Why You Should Be Eating More Glutathione & How To Get It

Why You Should Be Eating More Glutathione & How To Get It
SHARE

If you’re following a ketogenic diet, you may have heard of glutathione, a key antioxidant that works in our bodies to help detoxify and fight free radicals. What you may not know is how this powerful antioxidant can boost your overall health and why it is important to eat more of it.

How Glutathione Works

Glutathione reduces the oxidative stress in the body by eliminating free radicals and toxins. It also helps maintain vitamin C and E levels, which are both antioxidants themselves. As an antioxidant, glutathione helps reduce inflammation in the body, which can help prevent chronic diseases like Alzheimer’s, Parkinson’s, heart disease, and cancer.

Although our bodies naturally produce glutathione, there are ways to increase its production. Eating foods high in cysteine (an amino acid) can increase your body’s production of glutathione.

How To Get More Glutathione

  • Eggs contain a high amount of cysteine, an amino acid that helps the liver produce more glutathione. Uncooked eggs contain an enzyme inhibitor called avidin, which inhibits the body’s absorption of biotin, another nutrient needed for higher levels of glutathione production. So it is important to cook eggs if you are eating them for their cysteine content — cooked eggs have a much lower avidin content than raw eggs.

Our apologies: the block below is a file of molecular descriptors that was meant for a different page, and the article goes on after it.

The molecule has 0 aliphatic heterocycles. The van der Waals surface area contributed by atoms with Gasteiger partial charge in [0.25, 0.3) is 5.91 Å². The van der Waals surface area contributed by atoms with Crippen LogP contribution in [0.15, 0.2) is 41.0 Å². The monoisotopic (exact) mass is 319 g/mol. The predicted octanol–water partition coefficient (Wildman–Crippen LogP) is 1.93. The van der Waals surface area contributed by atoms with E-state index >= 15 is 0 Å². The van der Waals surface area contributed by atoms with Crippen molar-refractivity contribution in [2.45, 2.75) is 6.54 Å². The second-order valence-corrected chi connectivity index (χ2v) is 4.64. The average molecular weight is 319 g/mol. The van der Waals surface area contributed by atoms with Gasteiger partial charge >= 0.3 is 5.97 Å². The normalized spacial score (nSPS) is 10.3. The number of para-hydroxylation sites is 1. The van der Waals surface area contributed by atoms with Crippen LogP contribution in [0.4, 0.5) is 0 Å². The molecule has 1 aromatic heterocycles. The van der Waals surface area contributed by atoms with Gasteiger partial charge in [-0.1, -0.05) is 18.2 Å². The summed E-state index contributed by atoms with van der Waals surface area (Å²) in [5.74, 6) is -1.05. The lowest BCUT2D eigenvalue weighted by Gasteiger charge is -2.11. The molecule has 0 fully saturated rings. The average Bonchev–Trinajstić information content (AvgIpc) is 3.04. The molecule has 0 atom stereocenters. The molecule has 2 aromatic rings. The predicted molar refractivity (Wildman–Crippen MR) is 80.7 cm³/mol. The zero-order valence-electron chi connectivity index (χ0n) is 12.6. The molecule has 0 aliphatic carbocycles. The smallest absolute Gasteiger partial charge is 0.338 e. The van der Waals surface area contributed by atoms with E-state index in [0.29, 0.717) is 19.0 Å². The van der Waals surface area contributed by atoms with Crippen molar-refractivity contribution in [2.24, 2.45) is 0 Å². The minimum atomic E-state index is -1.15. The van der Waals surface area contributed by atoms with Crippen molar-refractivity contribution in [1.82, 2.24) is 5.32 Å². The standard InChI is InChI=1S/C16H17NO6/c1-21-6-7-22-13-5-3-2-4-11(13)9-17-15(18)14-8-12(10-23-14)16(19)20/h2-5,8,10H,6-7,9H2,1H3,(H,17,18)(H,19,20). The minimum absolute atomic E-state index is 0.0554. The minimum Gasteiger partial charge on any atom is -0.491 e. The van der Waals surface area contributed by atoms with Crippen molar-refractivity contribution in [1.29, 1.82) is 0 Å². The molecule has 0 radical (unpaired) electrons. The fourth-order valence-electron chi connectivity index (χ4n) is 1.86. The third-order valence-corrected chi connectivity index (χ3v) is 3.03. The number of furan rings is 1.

• The avocado is a very well known superfood that contains a variety of vitamins and minerals. It also contains glutathione. So eating avocado helps to boost your body’s immunity and detoxify itself naturally.
  • Watermelon. This delicious fruit tastes great when eaten fresh during the summer months. Watermelon is high in vitamin C and beta-carotene which act as antioxidants to boost your health.
  • Other sources include garlic, onions and cruciferous vegetables like broccoli, cabbage and cauliflower, as well as meat (especially grass-fed beef), eggs, milk, legumes such as lentils and beans, fish (tuna), turmeric (curcumin), milk thistle (silymarin) and resveratrol.

SHARE
Anna Daniels

Anna is an avid blogger with an educational background in medicine and mental health. She is a generalist with many other interests including nutrition, women's health, astronomy and photography. In her free time from work and writing, Anna enjoys nature walks, reading, and listening to jazz and classical music.

Post Comment

This site uses Akismet to reduce spam. Learn how your comment data is processed.